Google Extends Its Online Grip on Brand Names -- and Its Monopoly Ambitions

Last Updated Mar 24, 2010 2:07 PM EDT

A European court ruling gives Google (GOOG) the right to sell brand names as search keywords -- that is, as terms that can trigger sponsored links for rival companies. And that represents yet another step in Google's consolidation of its monopoly power over advertisers.

It dovetails with a similar ruling in the U.S. and contributes to a long-term trend that suggests the cost of advertising on Google will only grow over time. That trend will be compounded by Google's new sponsored search format, Sitelinks, another ad format that is driving up prices for advertisers. Advertisers, beware!

In the European case, LVMH Moët Hennessy Louis Vuitton (MC) had complained that Google was selling its various brand names -- Fendi, for example -- as keywords to counterfeiters whose ads would be triggered by anyone searching for "Fendi." (Try it yourself -- it's impossible to tell the legit sponsored Fendi results from the black market ones.) The resulting confusion was an infringement of its intellectual property rights, LVMH argued:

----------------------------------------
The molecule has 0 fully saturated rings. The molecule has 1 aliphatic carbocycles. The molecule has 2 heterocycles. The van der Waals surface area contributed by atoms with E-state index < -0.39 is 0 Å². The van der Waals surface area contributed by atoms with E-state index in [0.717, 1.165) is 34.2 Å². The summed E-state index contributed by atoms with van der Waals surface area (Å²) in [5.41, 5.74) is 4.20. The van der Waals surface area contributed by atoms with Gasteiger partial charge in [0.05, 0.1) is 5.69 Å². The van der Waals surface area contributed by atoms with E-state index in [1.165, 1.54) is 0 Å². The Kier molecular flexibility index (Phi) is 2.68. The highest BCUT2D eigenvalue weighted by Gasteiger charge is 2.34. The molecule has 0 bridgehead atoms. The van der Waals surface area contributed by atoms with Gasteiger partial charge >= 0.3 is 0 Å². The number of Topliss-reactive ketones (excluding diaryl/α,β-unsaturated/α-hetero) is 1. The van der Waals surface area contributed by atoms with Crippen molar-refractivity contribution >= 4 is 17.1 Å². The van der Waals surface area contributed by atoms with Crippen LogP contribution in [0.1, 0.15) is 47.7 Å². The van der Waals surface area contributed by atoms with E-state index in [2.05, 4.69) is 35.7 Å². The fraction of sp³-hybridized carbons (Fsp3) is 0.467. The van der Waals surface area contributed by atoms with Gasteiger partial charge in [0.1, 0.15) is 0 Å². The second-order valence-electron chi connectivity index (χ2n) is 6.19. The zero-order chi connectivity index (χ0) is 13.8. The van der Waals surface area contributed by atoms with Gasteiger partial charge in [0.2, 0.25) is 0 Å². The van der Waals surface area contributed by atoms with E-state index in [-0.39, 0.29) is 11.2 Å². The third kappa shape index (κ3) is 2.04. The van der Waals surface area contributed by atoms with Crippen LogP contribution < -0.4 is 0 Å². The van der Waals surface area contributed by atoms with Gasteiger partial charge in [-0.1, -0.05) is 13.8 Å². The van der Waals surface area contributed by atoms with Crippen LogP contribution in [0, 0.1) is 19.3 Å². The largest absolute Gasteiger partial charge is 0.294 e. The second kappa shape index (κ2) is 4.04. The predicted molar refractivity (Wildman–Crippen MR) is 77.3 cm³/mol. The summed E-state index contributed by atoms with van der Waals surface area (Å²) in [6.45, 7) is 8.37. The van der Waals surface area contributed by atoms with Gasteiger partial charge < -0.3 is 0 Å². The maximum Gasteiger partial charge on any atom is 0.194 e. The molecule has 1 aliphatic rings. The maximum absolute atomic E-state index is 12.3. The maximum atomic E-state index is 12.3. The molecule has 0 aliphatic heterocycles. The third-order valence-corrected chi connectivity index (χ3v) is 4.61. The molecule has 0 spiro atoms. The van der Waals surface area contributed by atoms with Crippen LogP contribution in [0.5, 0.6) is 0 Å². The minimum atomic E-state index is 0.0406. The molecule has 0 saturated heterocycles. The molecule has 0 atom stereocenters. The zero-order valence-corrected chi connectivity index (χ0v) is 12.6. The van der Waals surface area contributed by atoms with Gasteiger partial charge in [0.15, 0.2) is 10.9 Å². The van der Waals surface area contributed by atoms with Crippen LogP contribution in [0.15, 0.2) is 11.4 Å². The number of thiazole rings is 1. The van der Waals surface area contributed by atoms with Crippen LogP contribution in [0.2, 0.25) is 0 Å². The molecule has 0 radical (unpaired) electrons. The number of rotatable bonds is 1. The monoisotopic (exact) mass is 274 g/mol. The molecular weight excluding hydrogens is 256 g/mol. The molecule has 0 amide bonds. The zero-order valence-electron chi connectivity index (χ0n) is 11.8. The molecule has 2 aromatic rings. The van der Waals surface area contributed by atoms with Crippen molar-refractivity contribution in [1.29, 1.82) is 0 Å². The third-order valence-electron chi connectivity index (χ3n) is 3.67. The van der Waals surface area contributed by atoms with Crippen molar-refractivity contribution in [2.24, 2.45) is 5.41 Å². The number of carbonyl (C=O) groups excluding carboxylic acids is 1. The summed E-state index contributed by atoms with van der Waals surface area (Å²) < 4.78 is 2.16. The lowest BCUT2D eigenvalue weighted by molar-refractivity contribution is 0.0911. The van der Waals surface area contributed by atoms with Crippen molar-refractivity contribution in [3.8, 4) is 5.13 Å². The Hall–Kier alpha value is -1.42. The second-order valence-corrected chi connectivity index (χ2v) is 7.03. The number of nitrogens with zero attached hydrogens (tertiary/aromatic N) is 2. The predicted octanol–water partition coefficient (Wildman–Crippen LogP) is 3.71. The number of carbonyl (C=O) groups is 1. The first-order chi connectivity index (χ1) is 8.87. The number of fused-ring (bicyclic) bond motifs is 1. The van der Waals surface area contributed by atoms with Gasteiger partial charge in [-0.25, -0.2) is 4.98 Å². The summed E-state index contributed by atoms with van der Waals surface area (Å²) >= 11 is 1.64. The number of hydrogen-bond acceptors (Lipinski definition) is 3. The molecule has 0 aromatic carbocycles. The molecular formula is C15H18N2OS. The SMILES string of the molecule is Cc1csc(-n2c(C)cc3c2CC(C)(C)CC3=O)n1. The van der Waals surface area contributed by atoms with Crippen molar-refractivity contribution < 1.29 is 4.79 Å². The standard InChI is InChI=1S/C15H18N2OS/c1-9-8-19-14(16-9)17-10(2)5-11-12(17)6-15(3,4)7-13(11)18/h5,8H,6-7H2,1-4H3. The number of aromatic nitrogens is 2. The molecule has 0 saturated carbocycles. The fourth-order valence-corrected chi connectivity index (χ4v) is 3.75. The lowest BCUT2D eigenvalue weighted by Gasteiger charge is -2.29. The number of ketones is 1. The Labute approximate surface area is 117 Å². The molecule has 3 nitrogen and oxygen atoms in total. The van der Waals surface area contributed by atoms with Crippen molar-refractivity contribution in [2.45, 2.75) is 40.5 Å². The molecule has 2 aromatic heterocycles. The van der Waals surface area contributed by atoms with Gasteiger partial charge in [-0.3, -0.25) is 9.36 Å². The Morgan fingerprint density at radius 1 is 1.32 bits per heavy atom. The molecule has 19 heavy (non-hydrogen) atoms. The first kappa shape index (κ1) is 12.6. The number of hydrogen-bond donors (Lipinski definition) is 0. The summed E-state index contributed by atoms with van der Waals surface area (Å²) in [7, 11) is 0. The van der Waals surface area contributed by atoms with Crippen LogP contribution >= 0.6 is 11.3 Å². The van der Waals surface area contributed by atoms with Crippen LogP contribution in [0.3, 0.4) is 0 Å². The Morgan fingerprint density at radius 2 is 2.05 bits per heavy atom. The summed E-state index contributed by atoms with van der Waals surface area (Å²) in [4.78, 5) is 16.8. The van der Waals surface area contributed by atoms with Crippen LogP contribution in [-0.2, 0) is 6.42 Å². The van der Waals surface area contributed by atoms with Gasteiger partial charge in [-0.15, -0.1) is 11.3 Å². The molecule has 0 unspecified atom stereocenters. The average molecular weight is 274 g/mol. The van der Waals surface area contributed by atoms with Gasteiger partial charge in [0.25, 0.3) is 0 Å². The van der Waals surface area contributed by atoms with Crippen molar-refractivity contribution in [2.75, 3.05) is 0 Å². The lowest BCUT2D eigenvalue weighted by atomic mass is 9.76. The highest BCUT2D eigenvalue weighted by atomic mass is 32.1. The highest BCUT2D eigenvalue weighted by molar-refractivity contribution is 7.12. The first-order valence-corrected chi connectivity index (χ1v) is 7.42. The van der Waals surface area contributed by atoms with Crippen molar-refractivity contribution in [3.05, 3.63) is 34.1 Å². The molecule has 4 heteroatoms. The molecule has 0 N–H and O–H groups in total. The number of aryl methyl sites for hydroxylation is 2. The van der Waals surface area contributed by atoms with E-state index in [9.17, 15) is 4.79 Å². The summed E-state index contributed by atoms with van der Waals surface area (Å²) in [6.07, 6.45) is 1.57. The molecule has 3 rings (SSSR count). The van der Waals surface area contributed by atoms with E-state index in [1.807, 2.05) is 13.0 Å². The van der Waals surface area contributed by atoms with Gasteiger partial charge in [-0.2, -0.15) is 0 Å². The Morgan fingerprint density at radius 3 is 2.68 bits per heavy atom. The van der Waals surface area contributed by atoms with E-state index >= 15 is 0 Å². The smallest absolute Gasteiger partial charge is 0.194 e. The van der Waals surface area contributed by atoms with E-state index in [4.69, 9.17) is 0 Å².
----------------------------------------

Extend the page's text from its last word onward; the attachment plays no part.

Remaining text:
The European Court of Justice rejected LMVH's claim, saying Google had "not infringed trademark law by allowing advertisers to purchase key words corresponding to competitors' trademarks". However, the judges cautioned that advertisers could not use key words to mislead customers into believing they were buying genuine goods, and said both the advertisers and Google were liable.
The problem is that while LVMH can still go after counterfeiters individually, its bigger problem will be rival labels buying "Fendi" to trigger ads for Hermes, for instance. That pits LVMH in a bidding war for its own names, which can drive up costs by as much as 14 times.

On top of that, Google has just developed a new search ad format that vastly increases the effectiveness of those ads, according to Ad Age. Sitelinks displays a more elaborate sponsored search result that dominates the top of the page with several links beyond a company's front page:

These deeper links bypass the advertiser's home page but are giving them a huge increase in click-throughs; Google estimates a 30% to 40% increase over standard search ads. That click-through success has caused trouble for some marketers: Consumers searching for a brand using Google will click on the sponsored ad and not on the organic result. And all those clicks on the Sitelinks ad are also driving marketers' search ad bills up 30% to 40%.
"It's a bit like payola," said Kevin Lee, CEO of search-marketing firm Didit. "Many advertisers just think of it as another toll they have to pay Google."
So, to recap: Google gets about 97 percent of its revenue from advertisers; it maintains a 71 percent share of the search market; legal rulings have only strengthened Google's ability to create bidding wars between advertisers; and Google is creating new formats that increase expenses for advertisers.

The word for this is "monopoly."